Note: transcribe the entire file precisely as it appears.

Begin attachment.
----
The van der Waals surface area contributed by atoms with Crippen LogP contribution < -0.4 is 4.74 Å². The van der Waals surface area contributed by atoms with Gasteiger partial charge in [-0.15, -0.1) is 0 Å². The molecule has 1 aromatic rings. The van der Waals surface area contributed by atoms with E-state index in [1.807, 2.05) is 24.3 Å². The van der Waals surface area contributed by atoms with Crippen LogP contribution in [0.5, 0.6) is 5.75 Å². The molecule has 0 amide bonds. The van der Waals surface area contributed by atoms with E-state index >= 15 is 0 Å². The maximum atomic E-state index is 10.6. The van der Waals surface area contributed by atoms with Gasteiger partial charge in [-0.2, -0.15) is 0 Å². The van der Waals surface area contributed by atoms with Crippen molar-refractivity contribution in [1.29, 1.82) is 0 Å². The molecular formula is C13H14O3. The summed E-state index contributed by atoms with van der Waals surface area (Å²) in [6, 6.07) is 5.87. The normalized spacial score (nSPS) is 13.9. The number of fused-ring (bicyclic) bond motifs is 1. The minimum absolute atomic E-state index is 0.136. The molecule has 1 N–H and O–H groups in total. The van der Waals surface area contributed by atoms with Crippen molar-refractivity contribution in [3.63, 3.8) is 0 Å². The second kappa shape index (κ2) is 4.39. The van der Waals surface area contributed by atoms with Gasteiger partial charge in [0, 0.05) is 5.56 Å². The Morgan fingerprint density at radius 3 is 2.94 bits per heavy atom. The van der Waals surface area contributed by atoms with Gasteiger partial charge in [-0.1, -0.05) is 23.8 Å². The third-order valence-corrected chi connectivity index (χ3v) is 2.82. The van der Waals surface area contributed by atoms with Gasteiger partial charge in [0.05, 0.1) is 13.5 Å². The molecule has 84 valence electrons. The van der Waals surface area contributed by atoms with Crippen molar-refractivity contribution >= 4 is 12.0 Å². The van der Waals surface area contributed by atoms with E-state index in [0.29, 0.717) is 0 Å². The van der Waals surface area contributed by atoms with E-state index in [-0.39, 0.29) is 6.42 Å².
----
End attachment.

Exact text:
The van der Waals surface area contributed by atoms with Crippen LogP contribution < -0.4 is 4.74 Å². The van der Waals surface area contributed by atoms with Gasteiger partial charge in [-0.15, -0.1) is 0 Å². The molecule has 1 aromatic rings. The van der Waals surface area contributed by atoms with E-state index in [1.807, 2.05) is 24.3 Å². The van der Waals surface area contributed by atoms with Crippen LogP contribution in [0.5, 0.6) is 5.75 Å². The molecule has 0 amide bonds. The van der Waals surface area contributed by atoms with E-state index >= 15 is 0 Å². The maximum atomic E-state index is 10.6. The van der Waals surface area contributed by atoms with Gasteiger partial charge in [-0.2, -0.15) is 0 Å². The van der Waals surface area contributed by atoms with Crippen molar-refractivity contribution in [1.29, 1.82) is 0 Å². The molecular formula is C13H14O3. The summed E-state index contributed by atoms with van der Waals surface area (Å²) in [6, 6.07) is 5.87. The normalized spacial score (nSPS) is 13.9. The number of fused-ring (bicyclic) bond motifs is 1. The minimum absolute atomic E-state index is 0.136. The molecule has 1 N–H and O–H groups in total. The van der Waals surface area contributed by atoms with Crippen molar-refractivity contribution in [3.63, 3.8) is 0 Å². The second kappa shape index (κ2) is 4.39. The van der Waals surface area contributed by atoms with Gasteiger partial charge in [0, 0.05) is 5.56 Å². The Morgan fingerprint density at radius 3 is 2.94 bits per heavy atom. The van der Waals surface area contributed by atoms with Gasteiger partial charge in [-0.1, -0.05) is 23.8 Å². The third-order valence-corrected chi connectivity index (χ3v) is 2.82. The van der Waals surface area contributed by atoms with Gasteiger partial charge in [0.05, 0.1) is 13.5 Å². The molecule has 84 valence electrons. The van der Waals surface area contributed by atoms with Crippen molar-refractivity contribution >= 4 is 12.0 Å². The van der Waals surface area contributed by atoms with E-state index in [0.29, 0.717) is 0 Å². The van der Waals surface area contributed by atoms with E-state index in [-0.39, 0.29) is 6.42 Å².